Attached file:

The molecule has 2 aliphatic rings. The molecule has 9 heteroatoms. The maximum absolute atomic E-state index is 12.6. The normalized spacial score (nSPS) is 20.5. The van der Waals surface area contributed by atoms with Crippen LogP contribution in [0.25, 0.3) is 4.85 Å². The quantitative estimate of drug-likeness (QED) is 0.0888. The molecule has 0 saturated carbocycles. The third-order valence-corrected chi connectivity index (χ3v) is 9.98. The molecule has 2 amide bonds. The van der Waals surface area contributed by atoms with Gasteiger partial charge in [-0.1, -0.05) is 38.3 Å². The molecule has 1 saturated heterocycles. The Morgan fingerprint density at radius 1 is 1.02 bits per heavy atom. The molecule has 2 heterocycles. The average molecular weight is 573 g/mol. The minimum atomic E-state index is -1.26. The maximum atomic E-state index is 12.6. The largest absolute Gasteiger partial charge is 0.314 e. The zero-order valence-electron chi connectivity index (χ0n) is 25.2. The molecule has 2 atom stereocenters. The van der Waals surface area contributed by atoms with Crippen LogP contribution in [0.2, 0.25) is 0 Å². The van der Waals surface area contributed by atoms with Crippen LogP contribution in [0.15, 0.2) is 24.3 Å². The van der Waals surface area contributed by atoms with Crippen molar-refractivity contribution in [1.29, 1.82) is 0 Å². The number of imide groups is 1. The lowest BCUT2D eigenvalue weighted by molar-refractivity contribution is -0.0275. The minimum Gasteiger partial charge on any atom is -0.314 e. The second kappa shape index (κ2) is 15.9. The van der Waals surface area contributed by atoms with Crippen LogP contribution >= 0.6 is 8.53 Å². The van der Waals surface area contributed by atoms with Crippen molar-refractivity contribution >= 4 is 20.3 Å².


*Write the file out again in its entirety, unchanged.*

The molecule has 2 aliphatic rings. The molecule has 9 heteroatoms. The maximum absolute atomic E-state index is 12.6. The normalized spacial score (nSPS) is 20.5. The van der Waals surface area contributed by atoms with Crippen LogP contribution in [0.25, 0.3) is 4.85 Å². The quantitative estimate of drug-likeness (QED) is 0.0888. The molecule has 0 saturated carbocycles. The third-order valence-corrected chi connectivity index (χ3v) is 9.98. The molecule has 2 amide bonds. The van der Waals surface area contributed by atoms with Gasteiger partial charge in [-0.1, -0.05) is 38.3 Å². The molecule has 1 saturated heterocycles. The Morgan fingerprint density at radius 1 is 1.02 bits per heavy atom. The molecule has 2 heterocycles. The average molecular weight is 573 g/mol. The minimum atomic E-state index is -1.26. The maximum atomic E-state index is 12.6. The largest absolute Gasteiger partial charge is 0.314 e. The zero-order valence-electron chi connectivity index (χ0n) is 25.2. The molecule has 2 atom stereocenters. The van der Waals surface area contributed by atoms with Crippen LogP contribution in [0.2, 0.25) is 0 Å². The van der Waals surface area contributed by atoms with Crippen LogP contribution in [0.15, 0.2) is 24.3 Å². The van der Waals surface area contributed by atoms with Crippen molar-refractivity contribution in [1.29, 1.82) is 0 Å². The number of imide groups is 1. The lowest BCUT2D eigenvalue weighted by molar-refractivity contribution is -0.0275. The minimum Gasteiger partial charge on any atom is -0.314 e. The second kappa shape index (κ2) is 15.9. The van der Waals surface area contributed by atoms with Crippen LogP contribution >= 0.6 is 8.53 Å². The van der Waals surface area contributed by atoms with Crippen molar-refractivity contribution >= 4 is 20.3 Å².